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Britain’s Diesel Fiasco Causes Rising CO2 Emissions

Daily Express

Diesel cars are in decline due to the wide condemnation of the fuel type as a result of the VW Dieselgate scandal of 2015. The overall decline in new diesel car sales has caused CO2 emissions to rise.

Once revered for their lower CO2 emissions and high mileage, diesel is now the dirty word in the car industry.

New figures from the Society of Motor Manufacturers and Traders (SMMT) showed just how quickly diesel cars are in decline.

Just over 750,000 new diesel cars were registered in 2018 compares to 1.06 million in 2017.

The overall market percentage of diesel cars also slumped from 42 per cent to under 32 per cent over the space of 12 months. December marked the 21st consecutive month of decline for the fuel type – despite new emissions tests showing diesels deliver in the real world.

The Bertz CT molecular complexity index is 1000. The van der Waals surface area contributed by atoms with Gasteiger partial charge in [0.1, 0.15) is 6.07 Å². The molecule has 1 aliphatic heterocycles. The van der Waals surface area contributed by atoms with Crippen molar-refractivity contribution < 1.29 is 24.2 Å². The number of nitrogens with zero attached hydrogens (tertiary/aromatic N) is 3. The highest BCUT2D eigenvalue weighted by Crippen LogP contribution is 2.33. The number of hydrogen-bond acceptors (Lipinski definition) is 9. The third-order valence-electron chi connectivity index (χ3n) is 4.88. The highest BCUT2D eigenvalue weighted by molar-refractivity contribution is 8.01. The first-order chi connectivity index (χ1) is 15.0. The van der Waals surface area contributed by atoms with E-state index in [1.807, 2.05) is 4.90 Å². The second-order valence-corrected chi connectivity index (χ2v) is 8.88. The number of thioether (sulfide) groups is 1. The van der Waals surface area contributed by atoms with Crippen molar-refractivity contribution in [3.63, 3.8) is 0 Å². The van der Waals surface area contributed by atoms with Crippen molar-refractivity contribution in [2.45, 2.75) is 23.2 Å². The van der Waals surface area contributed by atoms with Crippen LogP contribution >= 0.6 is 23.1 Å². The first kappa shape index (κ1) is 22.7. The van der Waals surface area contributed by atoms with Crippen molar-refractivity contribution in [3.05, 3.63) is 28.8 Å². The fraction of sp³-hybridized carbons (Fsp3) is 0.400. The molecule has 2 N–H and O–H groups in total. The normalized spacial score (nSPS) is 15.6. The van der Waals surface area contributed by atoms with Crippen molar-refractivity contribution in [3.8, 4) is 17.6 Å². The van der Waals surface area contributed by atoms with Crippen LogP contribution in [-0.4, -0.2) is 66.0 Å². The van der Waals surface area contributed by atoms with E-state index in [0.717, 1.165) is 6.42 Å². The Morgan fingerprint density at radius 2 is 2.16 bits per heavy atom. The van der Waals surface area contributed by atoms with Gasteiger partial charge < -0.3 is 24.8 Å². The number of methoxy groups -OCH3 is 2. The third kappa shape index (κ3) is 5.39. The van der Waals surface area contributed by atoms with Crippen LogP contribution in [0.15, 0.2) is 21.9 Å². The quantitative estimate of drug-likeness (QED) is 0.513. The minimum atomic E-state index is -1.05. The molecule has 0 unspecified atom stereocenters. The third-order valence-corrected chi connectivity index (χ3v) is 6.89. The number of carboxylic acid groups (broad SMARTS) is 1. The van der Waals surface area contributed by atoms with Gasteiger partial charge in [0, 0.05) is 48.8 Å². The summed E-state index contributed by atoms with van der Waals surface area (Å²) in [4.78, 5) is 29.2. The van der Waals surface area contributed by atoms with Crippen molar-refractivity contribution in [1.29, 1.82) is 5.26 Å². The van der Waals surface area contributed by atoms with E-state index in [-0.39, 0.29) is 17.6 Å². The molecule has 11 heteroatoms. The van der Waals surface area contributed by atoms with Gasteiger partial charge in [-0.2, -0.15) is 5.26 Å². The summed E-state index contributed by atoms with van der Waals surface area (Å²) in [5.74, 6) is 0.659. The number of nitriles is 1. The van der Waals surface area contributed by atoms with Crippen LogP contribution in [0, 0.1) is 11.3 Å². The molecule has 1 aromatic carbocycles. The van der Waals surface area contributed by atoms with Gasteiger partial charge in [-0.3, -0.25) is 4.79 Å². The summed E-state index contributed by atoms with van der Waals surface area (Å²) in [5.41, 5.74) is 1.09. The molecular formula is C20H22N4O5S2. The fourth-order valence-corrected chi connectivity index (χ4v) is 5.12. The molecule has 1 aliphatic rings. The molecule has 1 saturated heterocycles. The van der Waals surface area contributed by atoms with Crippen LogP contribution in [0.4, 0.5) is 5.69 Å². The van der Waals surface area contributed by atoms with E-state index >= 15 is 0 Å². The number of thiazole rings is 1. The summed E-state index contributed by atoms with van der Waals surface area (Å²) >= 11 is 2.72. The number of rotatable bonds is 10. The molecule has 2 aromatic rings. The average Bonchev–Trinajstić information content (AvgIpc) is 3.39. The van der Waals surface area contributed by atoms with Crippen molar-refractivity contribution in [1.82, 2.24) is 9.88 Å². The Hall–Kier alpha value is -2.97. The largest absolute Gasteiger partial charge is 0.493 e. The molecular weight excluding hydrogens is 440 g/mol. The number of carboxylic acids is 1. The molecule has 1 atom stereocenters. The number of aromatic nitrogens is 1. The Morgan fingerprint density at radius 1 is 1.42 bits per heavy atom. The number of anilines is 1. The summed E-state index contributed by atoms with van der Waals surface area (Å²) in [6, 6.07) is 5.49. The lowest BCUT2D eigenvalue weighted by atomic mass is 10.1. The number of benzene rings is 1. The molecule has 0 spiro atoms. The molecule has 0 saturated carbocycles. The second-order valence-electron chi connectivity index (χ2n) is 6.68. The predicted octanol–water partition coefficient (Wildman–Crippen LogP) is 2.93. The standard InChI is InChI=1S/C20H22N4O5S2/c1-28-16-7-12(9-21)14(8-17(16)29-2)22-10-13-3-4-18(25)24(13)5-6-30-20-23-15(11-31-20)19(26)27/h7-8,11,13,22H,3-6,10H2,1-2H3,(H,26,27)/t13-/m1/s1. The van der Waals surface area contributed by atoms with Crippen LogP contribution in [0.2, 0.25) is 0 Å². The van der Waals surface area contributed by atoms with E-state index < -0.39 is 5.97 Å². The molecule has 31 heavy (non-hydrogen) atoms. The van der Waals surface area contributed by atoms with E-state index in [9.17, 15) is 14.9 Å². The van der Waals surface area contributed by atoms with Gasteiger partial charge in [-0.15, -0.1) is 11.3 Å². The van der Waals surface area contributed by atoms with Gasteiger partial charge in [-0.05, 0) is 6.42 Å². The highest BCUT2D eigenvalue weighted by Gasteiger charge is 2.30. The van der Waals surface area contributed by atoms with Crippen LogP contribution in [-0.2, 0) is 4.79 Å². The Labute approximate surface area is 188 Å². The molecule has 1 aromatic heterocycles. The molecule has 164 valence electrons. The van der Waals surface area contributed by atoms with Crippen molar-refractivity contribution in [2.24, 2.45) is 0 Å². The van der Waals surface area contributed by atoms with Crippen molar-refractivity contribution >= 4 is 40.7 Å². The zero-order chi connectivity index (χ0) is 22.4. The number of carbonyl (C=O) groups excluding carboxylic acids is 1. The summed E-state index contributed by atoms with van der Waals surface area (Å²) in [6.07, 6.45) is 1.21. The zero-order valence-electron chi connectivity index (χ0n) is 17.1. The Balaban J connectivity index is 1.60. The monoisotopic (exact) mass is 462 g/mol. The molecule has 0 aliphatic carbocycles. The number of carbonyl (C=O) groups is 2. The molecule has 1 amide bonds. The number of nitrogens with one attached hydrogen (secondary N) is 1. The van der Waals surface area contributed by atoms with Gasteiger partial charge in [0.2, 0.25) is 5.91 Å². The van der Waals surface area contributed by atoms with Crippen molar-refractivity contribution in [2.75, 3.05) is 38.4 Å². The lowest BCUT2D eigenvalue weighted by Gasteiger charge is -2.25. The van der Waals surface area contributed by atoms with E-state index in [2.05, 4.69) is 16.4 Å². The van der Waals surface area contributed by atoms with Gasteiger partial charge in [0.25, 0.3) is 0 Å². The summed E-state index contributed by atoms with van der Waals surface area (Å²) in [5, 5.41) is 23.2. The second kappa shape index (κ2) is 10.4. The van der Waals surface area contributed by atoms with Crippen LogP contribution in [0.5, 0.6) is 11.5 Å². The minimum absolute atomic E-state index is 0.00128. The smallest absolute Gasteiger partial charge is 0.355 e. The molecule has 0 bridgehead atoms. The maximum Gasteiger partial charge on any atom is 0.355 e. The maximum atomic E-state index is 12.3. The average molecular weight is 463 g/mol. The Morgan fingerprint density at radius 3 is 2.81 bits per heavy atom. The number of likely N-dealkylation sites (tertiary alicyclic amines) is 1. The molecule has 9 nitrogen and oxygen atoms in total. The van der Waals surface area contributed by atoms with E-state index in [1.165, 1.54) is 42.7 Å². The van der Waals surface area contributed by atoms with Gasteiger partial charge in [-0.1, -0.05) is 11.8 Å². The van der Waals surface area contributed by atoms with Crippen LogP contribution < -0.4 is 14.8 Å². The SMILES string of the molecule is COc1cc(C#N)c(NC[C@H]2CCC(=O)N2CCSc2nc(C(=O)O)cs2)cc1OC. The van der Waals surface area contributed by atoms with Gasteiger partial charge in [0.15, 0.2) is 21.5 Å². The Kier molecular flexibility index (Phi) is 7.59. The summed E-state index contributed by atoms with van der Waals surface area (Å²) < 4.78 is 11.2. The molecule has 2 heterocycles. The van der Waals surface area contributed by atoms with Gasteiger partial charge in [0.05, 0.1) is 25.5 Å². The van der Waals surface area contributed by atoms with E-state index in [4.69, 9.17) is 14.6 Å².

However, the rapid decline in diesel car registrations is having an unfortunate consequence on the environment as average CO2 emissions have increased.  Average CO2 emissions have climbed almost three per cent to 124.5g/km.

The reason for this is because diesel cars typically produce less CO2 emissions, in fact, the SMMT states that diesels are on average, 15-20 per cent more efficient than petrol equivalents.

With more people turning their back on diesel and opted instead for petrol CO2 emissions have soared.

Diesel cars

The overall decline in new diesel car sales has caused CO2 emissions to rise (Image: GETTY)

Over the course of last year, petrol car registrations increased by 100,000, with the fuel type now occupying a 62.3 percent market share.

Hybrid, electric and alternatively fuelled vehicles also increase by 20.9 per cent but the fuel types only account for six per cent of the total cars on the roads.

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